My host mom has been coming to races with me and running 5k’s and working her way up to 10k’s now! So proud! After some coaxing my host sister decided she would do a little training to prepare for her first 5k- which she completed yesterday!! I believe any person can achieve remarkable things if they can push themselves beyond their perceived limits. I enjoy seeing this being done in the physical context, and find great joy in helping people discover their own physical ability. I’m grateful for the opportunity to have positively influenced my host family with running.
My iPhone has a nike+ running app that I wanted to test out. I used it on my iPhone about 3 years ago, and I like the idea of having a log to track my runs. First I tested out the app on a treadmill. I ran 5k in 27:17 according to the treadmill. I had to keep running until about 29:30 for the app to log 5k. The app wasn’t recording distance properly; I thought, ok, maybe the app just isn’t accurate for treadmills but for sure running on the road would be more precise because the app is tracking distance via gps, versus treadmill running which uses an accelerometer through the app on the phone. So I took my iPhone out on the marathon course with me and kept it in my waist pack while running. Once I hit the 10k mark at 57 minutes I looked at my phone to check the accuracy of the app- it said I had only run just over 4 miles!?! Hence, the nike+ running app is horribly inaccurate not only on the treadmill but with road running as well. In the past I’ve used Map My Run and from what I remember it seemed to work pretty well, so maybe I’ll switch back to that because Nike is terrible.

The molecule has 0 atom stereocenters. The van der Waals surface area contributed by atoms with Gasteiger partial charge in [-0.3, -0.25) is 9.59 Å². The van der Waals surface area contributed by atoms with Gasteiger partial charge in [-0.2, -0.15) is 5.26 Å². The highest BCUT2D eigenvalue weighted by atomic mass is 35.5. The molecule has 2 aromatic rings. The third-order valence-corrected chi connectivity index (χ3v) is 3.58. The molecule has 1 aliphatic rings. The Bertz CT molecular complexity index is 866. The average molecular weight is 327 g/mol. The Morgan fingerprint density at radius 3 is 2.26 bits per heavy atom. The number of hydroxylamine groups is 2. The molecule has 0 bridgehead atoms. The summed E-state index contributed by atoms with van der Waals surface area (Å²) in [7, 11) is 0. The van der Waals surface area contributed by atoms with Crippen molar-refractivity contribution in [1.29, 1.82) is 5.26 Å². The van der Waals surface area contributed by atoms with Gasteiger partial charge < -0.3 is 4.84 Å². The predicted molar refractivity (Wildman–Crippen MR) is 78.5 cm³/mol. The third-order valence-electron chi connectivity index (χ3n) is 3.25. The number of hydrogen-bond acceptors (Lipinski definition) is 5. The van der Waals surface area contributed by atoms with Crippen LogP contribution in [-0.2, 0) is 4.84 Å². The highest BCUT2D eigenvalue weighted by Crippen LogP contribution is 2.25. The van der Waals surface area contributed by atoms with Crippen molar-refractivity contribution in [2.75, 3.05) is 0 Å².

The course itself was pretty flat with no major hills and on all tarred road. It was hot as balls, as the African summer is in it’s prime. Some aid stations ran out of water (rookie mistake) which forced runners to walk for a substantial amount of time. I also struggled with my asthma most of the race. I have a respiratory disease and it can be limiting at times. I have trouble finding a balance between my ambition and the reality of sickened lungs. I tend to set lofty goals for myself ignoring the limitations I know I have. Asthma causes me to struggle breathing just doing regular-ass things. Then I try running a marathon and get angry when I’m slowed to a walk because I can’t breathe. When I was young I used to be really self conscious about it. I was embarrassed having to carry my inhaler with me especially when running in gym class, always trying to control my breathing. Over the years I’ve learned techniques to avoid asthma attacks, but they can still happen of I’m not careful. But I love to run. I always have. As a kid my favorite recess activity was racing the boys across the blacktop. I’ve always loved running. So I still try my best to push through and manage my inner dialogue that flip flops through positive and negative cycles. There are moments where I curse the gods for damning me with a weakened respiratory system. Then I have to remind myself that despite my frustration and limitations, I still cover a distance that less than 1% of the world population will ever do. Running a marathon is absolutely crazy, and each of those 26 miles presents its own challenges I must overcome to get to the finish line.
Some days are good; some days are not so good. I overcame the adversity, ran when I could, walked when I couldn’t breathe, and met some cool people along the way. I strolled through the finish line with a big smile on my face as I heard my friends cheering my name. One thought that kept me pushing through to the end was knowing afterwards I would go to my friend’s house and leap into her pool while simultaneously guzzling champagne. 🙂
I am constantly being humbled by my physical limitations, and at the same time motivated to keep pushing the limits to find out how far I can go. Asthma won’t stop me from running.
Races: #15: Bronkhorstspruit. And the Buddhist Temple.Published February 15, 2016 by kokoinsouthafrica
I’ve been wanting to visit Nan Hua, the largest Buddhist Temple in Africa, for the longest time. They offer meditation retreats and lunch with the monks and it all just sounded so intriguing. It’s in a town called Bronkhorstspruit- only around 250 km from my house so it would be feasible to get there by public transport.